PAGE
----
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ERIC Number: EJ846793
Record Type: Journal
Publication Date: 2005
Pages: 6
Abstractor: ERIC
Reference Count: N/A
ISBN: N/A
ISSN: ISSN-1195-4353
The Applicability of Herman's and Chomsky's Propaganda Model Today
Model, David
College Quarterly, v8 n3 Sum 2005
Since the early twentieth century, there have been numerous warnings about the dangers of the growing concentration of corporate ownership of the mass media. As early as 1920, Walter Lippmann claimed that propaganda was already "...a regular organ of popular government." He referred to the propaganda in the media as the "manufacturing of consent." Ben Bagdikian in the "Media Monopoly," first published in 1983, warned that "It is the overwhelming collective power of these firms, with their corporate interlocks and unified cultural and political values that raise troubling questions about the individual's role in the American democracy." Edward Herman and Noam Chomsky, in their seminal work, "Manufacturing Consent: The Political Economy of the Mass Media," created a mechanism for analyzing the extent to which information in the mainstream media reflects the interests of corporate elites. They constructed a propaganda model, which in their own words "...describes the forces that cause the mass media to play a propaganda role, the process whereby they mobilize bias, and the patterns of news choices that ensue." The Propaganda Model consists of five filters that describe the method by which favourable information passes through the filters to appear in the news, and how information threatening to corporate interests is prevented from reaching the public. The five filters are: (1) ownership; (2) advertising; (3) official sources; (4) flak; and (5) marginalizing dissent. The author discusses the applicability of Herman's and Chomsky's propaganda model today. He demonstrates the validity of the propaganda model by concentrating on the bombing of Serbia in 1999. This example is definitive proof that the Propaganda Model was applicable in the case of the so-called humanitarian intervention in Serbia. Here, the author suggests that the Model is as useful now as it was in 1988 in analyzing stories in terms of a systematic bias in favour of entrenched power.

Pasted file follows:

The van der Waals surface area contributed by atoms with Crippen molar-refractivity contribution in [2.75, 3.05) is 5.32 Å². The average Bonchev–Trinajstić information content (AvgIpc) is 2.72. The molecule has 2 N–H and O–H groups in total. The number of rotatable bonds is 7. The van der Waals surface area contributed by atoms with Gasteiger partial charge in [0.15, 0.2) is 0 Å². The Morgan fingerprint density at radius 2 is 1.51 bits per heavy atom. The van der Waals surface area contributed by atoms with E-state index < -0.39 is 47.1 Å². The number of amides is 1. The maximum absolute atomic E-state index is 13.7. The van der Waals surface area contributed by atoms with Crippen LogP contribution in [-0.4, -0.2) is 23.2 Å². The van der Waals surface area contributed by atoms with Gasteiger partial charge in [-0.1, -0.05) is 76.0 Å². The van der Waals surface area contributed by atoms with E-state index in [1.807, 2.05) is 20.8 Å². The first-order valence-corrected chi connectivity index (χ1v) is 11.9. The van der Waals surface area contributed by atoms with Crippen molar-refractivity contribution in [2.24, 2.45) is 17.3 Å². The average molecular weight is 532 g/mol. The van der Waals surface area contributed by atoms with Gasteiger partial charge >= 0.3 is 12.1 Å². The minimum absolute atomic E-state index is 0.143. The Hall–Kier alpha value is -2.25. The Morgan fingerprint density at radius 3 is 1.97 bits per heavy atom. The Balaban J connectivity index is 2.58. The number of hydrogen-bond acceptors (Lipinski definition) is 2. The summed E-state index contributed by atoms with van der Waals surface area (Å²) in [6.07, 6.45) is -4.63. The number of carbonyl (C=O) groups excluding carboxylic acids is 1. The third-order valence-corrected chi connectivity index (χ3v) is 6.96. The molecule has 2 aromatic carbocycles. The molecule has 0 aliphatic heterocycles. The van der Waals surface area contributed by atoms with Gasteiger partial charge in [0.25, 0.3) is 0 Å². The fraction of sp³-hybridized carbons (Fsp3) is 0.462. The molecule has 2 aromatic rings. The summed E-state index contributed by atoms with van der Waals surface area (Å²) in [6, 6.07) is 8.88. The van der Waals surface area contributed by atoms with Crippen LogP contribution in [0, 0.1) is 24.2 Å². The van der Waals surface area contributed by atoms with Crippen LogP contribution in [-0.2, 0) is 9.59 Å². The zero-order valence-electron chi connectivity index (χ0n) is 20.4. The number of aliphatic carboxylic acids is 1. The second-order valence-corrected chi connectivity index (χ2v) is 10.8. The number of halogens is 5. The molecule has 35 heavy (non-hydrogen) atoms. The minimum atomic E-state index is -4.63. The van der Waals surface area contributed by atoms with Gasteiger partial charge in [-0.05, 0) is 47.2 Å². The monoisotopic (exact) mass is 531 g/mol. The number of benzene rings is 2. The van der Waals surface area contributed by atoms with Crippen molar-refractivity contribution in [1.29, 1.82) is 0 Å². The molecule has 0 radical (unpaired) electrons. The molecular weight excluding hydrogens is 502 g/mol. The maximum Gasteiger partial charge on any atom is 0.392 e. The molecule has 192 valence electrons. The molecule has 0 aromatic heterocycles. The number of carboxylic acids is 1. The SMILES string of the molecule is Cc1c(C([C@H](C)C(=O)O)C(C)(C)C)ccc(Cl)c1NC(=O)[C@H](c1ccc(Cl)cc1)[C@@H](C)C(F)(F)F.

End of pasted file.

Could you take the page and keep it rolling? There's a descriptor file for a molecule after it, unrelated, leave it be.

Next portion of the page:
Seneca College of Applied Arts and Technology. 1750 Finch Avenue East, Toronto, Ontario M2J 2X5, Canada. Tel: 416-491-5050; Fax: 905-479-4561; Web site: http://www.collegequarterly.ca
Publication Type: Journal Articles; Reports - Descriptive
Education Level: Higher Education
Audience: N/A
Language: English
Sponsor: N/A
Authoring Institution: N/A
Identifiers - Location: Kosovo; Serbia; Yugoslavia